Up to 12% to 22% of pregnancies are affected by hypertension, and the disorder accounts for approximately 17% to 18% of maternal deaths in the United States.13 Life-threatening complications result from hypertensive emergencies, eclamptic seizure, hypovolemia, cerebral edema, stroke, and HELLP (hemolysis, elevated liver enzymes, and low platelets). Other complications associated with maternal mortality include hepatic rupture, pulmonary edema, placental abruption with risk of maternal hemorrhage, renal failure, and cardiac dysfunction.14 This disease is the multisystem organ failure phenomenon of pregnancy.


Supportive treatment includes the administration of magnesium sulfate to prevent seizure activity. A 4- to 6-g loading dose is administered intravenously over 20-30 minutes, followed by a 2-g/h maintenance dose as a continuous infusion for 24 hours, is recommended.14 Antihypertensive therapy may include hydralazine or labetalol for the treatment of diastolic pressure of 105 to 110 mm Hg or more.14


In addition, it is important to pay meticulous attention to fluid intake and output. If cardiac arrest occurs, there may be decreased intravascular volume, which is part of the pathophysiology of preeclampsia/eclampsia. Fluid volume resuscitation may be a treatment option for cardiac arrest in the pregnant woman.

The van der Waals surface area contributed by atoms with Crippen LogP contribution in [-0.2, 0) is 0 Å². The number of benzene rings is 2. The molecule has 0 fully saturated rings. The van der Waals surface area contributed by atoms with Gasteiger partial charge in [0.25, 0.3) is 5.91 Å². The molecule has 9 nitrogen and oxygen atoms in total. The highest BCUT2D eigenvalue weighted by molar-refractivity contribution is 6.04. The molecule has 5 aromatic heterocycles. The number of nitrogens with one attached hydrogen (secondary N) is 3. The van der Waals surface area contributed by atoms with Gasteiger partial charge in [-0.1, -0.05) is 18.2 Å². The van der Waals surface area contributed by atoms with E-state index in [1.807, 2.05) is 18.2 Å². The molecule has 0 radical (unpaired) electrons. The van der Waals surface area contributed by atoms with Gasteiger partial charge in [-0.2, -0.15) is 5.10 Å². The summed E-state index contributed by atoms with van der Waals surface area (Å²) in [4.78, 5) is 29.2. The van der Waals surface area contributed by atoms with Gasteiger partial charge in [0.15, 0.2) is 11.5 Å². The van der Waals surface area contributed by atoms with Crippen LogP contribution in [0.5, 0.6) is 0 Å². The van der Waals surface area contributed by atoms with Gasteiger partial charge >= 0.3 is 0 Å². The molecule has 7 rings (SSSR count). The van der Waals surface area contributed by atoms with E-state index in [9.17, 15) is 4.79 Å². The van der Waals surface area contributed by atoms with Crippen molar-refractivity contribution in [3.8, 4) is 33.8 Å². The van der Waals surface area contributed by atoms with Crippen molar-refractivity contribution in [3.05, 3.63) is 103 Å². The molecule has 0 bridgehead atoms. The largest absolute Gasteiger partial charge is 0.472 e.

The overall treatment of preeclampsia/eclampsia is delivery of the infant. If the infant is preterm and the woman has mild preeclampsia, observation is appropriate. The woman is evaluated weekly by monitoring 12- to 24-hour urine collection for assessment of renal function and obtaining laboratory test consistent with platelet count and liver enzymes. An astute nursing assessment of blood pressure, pulse, respirations, development of generalized edema, complaints of headache, visual changes, right upper quadrant pain, and hyperreflexia are reported to the physician. In addition, signs of neurologic changes such as mental confusion and decreased level of consciousness are reported immediately. Ongoing fetal surveillance includes weekly nonstress tests and biophysical profiles. If there are indications of worsening maternal or fetal condition, delivery of the infant is indicated regardless of gestation.13